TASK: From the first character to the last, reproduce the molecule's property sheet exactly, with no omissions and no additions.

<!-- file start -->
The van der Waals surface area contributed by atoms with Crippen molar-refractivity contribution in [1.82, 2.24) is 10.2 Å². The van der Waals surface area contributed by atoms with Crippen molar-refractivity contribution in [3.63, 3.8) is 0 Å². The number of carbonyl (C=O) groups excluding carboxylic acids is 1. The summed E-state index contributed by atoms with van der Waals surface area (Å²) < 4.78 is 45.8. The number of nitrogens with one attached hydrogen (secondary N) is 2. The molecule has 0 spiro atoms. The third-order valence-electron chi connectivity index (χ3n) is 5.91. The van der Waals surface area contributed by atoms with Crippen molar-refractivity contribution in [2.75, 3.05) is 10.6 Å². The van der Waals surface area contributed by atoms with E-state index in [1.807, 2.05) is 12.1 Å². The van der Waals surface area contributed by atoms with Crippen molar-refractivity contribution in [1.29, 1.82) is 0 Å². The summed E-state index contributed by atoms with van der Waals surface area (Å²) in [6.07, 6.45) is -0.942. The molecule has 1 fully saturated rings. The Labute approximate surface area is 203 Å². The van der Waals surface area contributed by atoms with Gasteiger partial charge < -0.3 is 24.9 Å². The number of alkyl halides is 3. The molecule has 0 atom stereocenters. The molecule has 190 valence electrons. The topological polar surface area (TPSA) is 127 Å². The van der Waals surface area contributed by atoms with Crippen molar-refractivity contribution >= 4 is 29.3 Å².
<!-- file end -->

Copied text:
The van der Waals surface area contributed by atoms with Crippen molar-refractivity contribution in [1.82, 2.24) is 10.2 Å². The van der Waals surface area contributed by atoms with Crippen molar-refractivity contribution in [3.63, 3.8) is 0 Å². The number of carbonyl (C=O) groups excluding carboxylic acids is 1. The summed E-state index contributed by atoms with van der Waals surface area (Å²) < 4.78 is 45.8. The number of nitrogens with one attached hydrogen (secondary N) is 2. The molecule has 0 spiro atoms. The third-order valence-electron chi connectivity index (χ3n) is 5.91. The van der Waals surface area contributed by atoms with Crippen molar-refractivity contribution in [2.75, 3.05) is 10.6 Å². The van der Waals surface area contributed by atoms with E-state index in [1.807, 2.05) is 12.1 Å². The van der Waals surface area contributed by atoms with Crippen molar-refractivity contribution in [1.29, 1.82) is 0 Å². The summed E-state index contributed by atoms with van der Waals surface area (Å²) in [6.07, 6.45) is -0.942. The molecule has 1 fully saturated rings. The Labute approximate surface area is 203 Å². The van der Waals surface area contributed by atoms with Gasteiger partial charge < -0.3 is 24.9 Å². The number of alkyl halides is 3. The molecule has 0 atom stereocenters. The molecule has 190 valence electrons. The topological polar surface area (TPSA) is 127 Å². The van der Waals surface area contributed by atoms with Crippen molar-refractivity contribution >= 4 is 29.3 Å².